I have to work this Sunday so I’ll be missing The Cary’s screening of CITIZEN KANE, but I will be attending The North Carolina Museum of Art’s showing of the film on Friday, November 20th. It’ll be my first visit to the redesigned SECU Auditorium, and I’m taking my 17-year old nephew Linus, who’s never seen it or much in black and white for that matter.

Last summer, I was talking to Linus about the Netflix superhero series Daredevil and how good Vincent D’Onofrio is as the villain Wilson Fisk, and I mentioned that D’Onofrio had played Orson Welles more than once (in Tim Burton’s ED WOOD, and in his own short film FIVE MINUTES, MR. WELLES, which you can watch here).

“Who’s Orson Welles?” Linus asked, and, well, I was a bit taken back. Still, as this happens a lot when I babbling about some old thing to kids who are completely disconnected to it, I dropped the subject.

More recently, Linus told me that he may want to study film in college – he’s not sure where he’ll go to college, mind you – and I said that he really ought to see CITIZEN KANE – it’s Film 101.


My first experience with Welles was seeing THE MUPPET MOVIE with my grandmother when I was 9, something I’ve written about before. Welles had a cameo in the film as the powerful head of a movie studio who signs up Kermit and gang to be stars (“prepare the standard ‘Rich and Famous’ contract for Kermit the Frog and Company
). 

My grandmother, who is still alive, told me who Welles was – KANE, the “War of the Worlds” radio show, etc. – and the seed was planted, but it was years before I actually watched any of his work.

So now I’m attempting to pass on my Orson obsession, or, better yet, the movie-loving gene to my nephew – we’ll see how that goes.

For those of you out there that are new to Welles, there is a great documentary that came out last year, Chuck Workman’s MAGICIAN: THE ASTONISHING LIFE AND WORK OF ORSON WELLES, available now on Blu ray and DVD. It gives a fairly thorough overview of Welles career in 91 minutes, and despite its overly tidy summing up of some messy material, it makes for a good introduction to the man.

Scores of vivid vintage photographs, generous samplings of archival footage, and sound-bites from insightful interviews from the likes of Norman Lloyd, biographer Simon Callow, Steven Spielberg, Buck Henry, and Peter Bogdonavich help tell Welles’ tale, and it’s cool to see clips of Welles being portrayed by the aforementioned D’Onofrio, Christian McKay in Richard Linklater’s ME AND ORSON WELLES, Liev Schreiber in Benjamin Ross’s 1999 HBO telefilm RKO 281, and Jean Guerin in Peter Jackson’s 1994 crime drama HEAVENLY CREATURES in the mix. *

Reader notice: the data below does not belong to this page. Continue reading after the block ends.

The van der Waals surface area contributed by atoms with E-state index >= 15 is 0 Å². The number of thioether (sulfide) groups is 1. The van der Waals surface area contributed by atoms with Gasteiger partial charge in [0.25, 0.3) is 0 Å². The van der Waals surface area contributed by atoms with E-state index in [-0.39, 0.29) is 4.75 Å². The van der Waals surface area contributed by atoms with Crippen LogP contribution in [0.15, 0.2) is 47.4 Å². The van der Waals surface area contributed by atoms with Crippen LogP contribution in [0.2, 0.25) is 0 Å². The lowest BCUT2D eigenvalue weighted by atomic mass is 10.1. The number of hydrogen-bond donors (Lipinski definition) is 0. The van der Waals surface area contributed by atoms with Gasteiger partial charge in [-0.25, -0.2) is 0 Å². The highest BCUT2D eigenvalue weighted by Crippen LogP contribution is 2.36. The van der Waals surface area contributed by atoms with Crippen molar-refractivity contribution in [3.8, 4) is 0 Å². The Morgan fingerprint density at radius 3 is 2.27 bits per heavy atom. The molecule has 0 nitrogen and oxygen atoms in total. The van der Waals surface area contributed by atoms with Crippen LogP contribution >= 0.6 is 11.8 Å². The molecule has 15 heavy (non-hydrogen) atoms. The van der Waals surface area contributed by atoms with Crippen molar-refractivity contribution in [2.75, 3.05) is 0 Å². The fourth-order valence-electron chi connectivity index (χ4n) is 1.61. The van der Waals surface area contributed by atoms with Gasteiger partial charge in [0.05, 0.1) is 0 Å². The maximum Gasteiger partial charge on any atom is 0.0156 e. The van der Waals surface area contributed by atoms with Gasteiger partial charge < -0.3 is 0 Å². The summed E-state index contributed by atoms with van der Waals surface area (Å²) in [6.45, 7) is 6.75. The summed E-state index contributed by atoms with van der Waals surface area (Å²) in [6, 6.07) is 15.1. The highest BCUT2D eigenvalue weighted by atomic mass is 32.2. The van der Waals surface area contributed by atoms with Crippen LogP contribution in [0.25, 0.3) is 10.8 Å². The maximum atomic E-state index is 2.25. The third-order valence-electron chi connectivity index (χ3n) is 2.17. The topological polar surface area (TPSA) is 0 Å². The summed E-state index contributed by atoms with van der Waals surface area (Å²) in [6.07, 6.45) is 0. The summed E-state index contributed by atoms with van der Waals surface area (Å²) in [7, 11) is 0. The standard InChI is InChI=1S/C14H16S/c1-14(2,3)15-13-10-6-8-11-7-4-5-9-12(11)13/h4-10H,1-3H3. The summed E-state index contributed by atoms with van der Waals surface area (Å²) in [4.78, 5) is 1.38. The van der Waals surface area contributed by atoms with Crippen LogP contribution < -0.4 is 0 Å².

Of course, it’s the words from Welles himself that are the most notable. Some choice quotes: “I’m ashamed of Rosebud, it’s a rather tawdry device – it doesn’t stand up very well, ” “You know, I always liked Hollywood very much – it just wasn’t reciprocated,” and “I would’ve sold my soul to play THE GODFATHER, but I never get those parts offered to me.”

Well, that’s enough Welles for now. Hope to see a lot of folks coming out to see these classics on the big screen in Cary and Raleigh. And, by the way, this post is part of my new “Drag a kid to KANE” initiative. Yeah, that’s right – I’m really trying to start that as “a thing.”


* I posted about actors who’ve played Welles back in 2008 as well: A Birthday Tribute To Orson Welles With 10 Welles Wannabes (5/5/08)


More later…

SPECTRE Isn’t Especially Bond At Its Best

Now playing at a multiplex near you:

SPECTRE (Dir. Sam Mendes, 2015)

WARNING: This review contains Spoilers! But I bet you guessed the supposed biggest one two years ago.


James Bond is back, but this time he’s far from “better than ever” as the ad campaign has declared every time a new entry has appeared since the series began in the early ‘60s.


There’s a considerable drop-off in quality in Agent 007’s 24th adventure, SPECTRE, from his previous outing, but since that was the universally acclaimed, box office record-breaking smash SKYFALL, that’s hardly surprising.


And that’s just it – as hard as they tried, there are no surprises in Daniel Craig’s fourth time out as Bond. Let’s start with how Mendes and Co. misguidedly took a page from the reboot rulebook established by STAR TREK INTO DARKNESS by lying to fans for years about the villain’s identity.


J.J. Abrams and his crew swore up and down that Benedict Cumberbatch was not playing the series’ most notorious villain, Khan, in the second installment of the rebooted Star Trek franchise and we got burned bad there. So much so that Abrams admitted later that they screwed up the reveal.